Meanwhile, the states’ GOP has been systematically undermining citizens’ right to vote — like Tennessee seeking to ban voter registration rallies.

                • Savage Librarian says:

                  Oops. Hey, Rayne. I hope I didn’t mess something up. I goofed a minute ago. I’m moving along now. Thanks!

                • Loki says:

                  Rayne, thanks for the reply, and you are right. And despite my careless use of these data, I’m not attacking those who are effectively prevented from voting — particularly thanks to the GOP’s efforts (voter ID, no early voting, playing games with precinct locations, etc.) to zero out voter participation by minorities, the disabled, the poor, the elderly. State voter participation rate by county correlates inversely with poverty rate: all of this sucks and needs to end. My frustration is with those who actually have no physical or economic impediment to vote, but in the end simply don’t turn up.

                • ros says:

                  It appears that the voting infrastructure could have been tampered with through the hacking, pp.50-51 of Mueller report they left it up to state and other entities F.B.I., H.S., to investigate results unknown.
                  This seems overlooked in responses to report.

      • Vern says:

        Doesn’t matter. Impeachment needs to happen and then run against the Senate Rs in 20. I’d say start with Barr. That establishes a really strong predicate for an unredacted report, among other things.

        • AitchD says:

          Maybe begin an impeachment inquiry on Justice Kavanagh, do a dry run, prove he lied under oath years ago first, months ago as a federal judge, and then impeach him. Really, a lying, dishonest judge or justice must never be a judge or justice. Then hear what the Senate says about it. It’s also an excellent and wholly absorbing educational process (especially for the House and Senate).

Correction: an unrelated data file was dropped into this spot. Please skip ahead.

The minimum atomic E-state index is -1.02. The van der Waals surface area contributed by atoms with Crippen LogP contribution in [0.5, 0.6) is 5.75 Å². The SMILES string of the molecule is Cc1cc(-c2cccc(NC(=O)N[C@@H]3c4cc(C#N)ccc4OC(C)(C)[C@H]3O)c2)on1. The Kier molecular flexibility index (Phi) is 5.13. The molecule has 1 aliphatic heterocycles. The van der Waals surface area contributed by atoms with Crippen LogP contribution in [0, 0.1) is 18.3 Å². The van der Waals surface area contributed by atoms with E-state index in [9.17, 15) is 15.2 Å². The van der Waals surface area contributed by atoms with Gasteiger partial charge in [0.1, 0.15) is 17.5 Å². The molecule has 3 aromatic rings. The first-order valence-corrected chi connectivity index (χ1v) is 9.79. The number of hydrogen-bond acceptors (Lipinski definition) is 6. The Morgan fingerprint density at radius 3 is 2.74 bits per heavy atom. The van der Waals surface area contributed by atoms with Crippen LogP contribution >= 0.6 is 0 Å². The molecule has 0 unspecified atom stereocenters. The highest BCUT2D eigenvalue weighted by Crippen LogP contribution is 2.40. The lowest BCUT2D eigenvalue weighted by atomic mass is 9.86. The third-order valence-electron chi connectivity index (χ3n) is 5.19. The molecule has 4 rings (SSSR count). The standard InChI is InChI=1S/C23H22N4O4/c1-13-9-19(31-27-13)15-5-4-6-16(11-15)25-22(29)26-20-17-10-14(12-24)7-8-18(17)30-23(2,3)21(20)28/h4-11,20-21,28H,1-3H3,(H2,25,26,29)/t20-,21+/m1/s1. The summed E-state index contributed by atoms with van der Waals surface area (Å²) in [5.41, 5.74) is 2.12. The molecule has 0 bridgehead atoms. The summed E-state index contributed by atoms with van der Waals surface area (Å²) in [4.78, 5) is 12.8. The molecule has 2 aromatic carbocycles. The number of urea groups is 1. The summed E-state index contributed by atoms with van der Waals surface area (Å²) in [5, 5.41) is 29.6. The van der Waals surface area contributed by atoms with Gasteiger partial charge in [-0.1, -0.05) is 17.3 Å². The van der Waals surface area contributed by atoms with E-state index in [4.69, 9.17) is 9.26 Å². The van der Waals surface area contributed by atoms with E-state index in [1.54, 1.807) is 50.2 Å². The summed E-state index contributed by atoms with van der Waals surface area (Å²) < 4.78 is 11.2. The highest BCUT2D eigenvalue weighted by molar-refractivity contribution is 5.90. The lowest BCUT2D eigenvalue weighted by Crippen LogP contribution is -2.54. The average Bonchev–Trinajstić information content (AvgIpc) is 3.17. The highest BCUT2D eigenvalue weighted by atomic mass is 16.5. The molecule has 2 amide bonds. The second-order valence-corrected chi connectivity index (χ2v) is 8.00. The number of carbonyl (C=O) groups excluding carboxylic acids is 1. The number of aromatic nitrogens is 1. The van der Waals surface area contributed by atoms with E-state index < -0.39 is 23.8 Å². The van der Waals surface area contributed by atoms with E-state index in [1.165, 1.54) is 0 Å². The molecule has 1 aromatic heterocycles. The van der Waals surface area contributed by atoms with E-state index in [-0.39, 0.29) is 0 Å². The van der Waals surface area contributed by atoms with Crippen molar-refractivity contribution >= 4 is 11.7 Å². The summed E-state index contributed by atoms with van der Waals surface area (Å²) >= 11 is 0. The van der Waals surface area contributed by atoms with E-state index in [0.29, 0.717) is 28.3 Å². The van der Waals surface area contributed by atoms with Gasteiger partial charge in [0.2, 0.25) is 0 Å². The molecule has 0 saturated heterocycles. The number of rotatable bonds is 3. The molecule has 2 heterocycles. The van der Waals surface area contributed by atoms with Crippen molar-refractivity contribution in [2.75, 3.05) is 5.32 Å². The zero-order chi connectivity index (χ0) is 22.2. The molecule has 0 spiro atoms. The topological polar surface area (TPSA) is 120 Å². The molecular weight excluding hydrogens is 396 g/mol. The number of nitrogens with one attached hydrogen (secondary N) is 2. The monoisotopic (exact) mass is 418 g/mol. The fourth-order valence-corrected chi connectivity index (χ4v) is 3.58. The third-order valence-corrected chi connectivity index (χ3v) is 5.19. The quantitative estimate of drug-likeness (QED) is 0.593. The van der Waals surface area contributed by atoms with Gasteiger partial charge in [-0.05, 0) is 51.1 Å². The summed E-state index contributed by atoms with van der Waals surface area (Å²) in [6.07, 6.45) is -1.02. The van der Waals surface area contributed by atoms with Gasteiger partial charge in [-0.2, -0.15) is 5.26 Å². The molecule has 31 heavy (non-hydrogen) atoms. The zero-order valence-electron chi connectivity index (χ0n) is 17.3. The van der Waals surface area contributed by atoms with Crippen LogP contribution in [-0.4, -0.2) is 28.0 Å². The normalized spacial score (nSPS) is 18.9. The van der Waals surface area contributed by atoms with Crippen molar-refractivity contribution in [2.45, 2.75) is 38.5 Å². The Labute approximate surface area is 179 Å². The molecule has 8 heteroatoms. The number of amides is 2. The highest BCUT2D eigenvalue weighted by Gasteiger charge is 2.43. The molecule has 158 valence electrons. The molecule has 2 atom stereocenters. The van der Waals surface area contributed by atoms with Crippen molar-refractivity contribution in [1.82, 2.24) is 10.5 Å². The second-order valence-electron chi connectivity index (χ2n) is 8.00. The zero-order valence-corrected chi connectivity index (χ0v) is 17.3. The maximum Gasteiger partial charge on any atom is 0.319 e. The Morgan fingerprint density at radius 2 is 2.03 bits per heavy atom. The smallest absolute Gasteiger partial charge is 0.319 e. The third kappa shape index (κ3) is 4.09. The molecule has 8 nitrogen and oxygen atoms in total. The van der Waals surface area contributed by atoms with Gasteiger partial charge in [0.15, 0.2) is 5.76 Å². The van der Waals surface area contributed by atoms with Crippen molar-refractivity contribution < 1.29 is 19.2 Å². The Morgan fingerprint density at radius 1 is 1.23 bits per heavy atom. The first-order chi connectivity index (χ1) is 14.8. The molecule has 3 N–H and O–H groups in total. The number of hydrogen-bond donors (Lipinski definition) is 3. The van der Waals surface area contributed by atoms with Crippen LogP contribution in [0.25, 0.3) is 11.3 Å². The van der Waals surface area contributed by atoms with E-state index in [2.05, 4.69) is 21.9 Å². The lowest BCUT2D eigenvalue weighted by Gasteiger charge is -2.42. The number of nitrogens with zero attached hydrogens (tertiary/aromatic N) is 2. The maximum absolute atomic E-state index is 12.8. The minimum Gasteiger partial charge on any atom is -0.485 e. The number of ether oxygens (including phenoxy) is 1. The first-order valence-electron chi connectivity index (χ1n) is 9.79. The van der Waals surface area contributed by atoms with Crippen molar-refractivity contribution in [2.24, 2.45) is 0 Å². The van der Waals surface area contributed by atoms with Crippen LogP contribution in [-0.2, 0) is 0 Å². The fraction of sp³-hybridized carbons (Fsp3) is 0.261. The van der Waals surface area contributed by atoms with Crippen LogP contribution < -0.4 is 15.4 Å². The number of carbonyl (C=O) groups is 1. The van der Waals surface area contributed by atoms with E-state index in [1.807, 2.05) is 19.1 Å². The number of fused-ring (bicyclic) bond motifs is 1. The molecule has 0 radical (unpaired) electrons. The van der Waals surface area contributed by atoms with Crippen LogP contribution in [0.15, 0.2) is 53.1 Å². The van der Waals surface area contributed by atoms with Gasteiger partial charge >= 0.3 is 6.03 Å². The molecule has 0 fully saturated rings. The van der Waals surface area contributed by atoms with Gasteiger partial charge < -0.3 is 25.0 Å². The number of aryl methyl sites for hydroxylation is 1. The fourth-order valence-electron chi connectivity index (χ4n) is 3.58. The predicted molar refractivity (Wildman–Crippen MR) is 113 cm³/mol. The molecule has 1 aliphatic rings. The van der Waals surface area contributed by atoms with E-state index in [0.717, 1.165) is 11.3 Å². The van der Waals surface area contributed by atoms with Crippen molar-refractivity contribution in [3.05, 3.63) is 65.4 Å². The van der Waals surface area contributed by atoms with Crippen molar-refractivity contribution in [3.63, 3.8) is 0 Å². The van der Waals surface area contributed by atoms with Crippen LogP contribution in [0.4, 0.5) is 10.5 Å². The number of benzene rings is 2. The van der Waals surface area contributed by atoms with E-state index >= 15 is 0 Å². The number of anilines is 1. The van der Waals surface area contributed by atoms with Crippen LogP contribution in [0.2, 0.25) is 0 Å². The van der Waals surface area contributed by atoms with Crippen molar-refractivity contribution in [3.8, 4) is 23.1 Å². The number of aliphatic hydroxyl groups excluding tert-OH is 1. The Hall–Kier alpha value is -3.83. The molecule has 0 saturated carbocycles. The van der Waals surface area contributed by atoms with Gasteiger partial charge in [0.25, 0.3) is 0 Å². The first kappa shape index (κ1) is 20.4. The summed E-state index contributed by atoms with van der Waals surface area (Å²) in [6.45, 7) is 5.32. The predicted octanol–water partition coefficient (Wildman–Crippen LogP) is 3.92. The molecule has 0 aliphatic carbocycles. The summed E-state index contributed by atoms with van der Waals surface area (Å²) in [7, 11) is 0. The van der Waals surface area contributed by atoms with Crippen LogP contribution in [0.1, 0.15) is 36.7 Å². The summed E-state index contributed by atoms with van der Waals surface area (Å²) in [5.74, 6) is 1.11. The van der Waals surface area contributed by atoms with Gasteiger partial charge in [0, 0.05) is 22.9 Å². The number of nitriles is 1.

• Peacerme says:

        I don’t think it matters whether the senate indicts. Iran/contra, plame, all allowed for the truth to come out. The American people remain in the dark about the lead up to the Iraq war, Vietnam, the financial crises, torture, and privacy. Legal proceedings give an air of importance and at the very least inform us for the future. Even OJ came full circle eventually. (We learned a lot is better than not learning at all). I still feel that speaking truth to power, using our laws and constitution to hold accountable is more important than just winning!!

      • Geoff says:

        Given the current state of evidence, you are correct. They are going to stick with this floating turd even while it is half way down the drain, because it could go still further, and pop right back up.

        However, this brings up an important question. IF impeachment proceedings were started, what is the likely that any additional evidence would be brought forth that could change enough of the minds of the Senators that the behaviors (or crimes) are beyond the pale?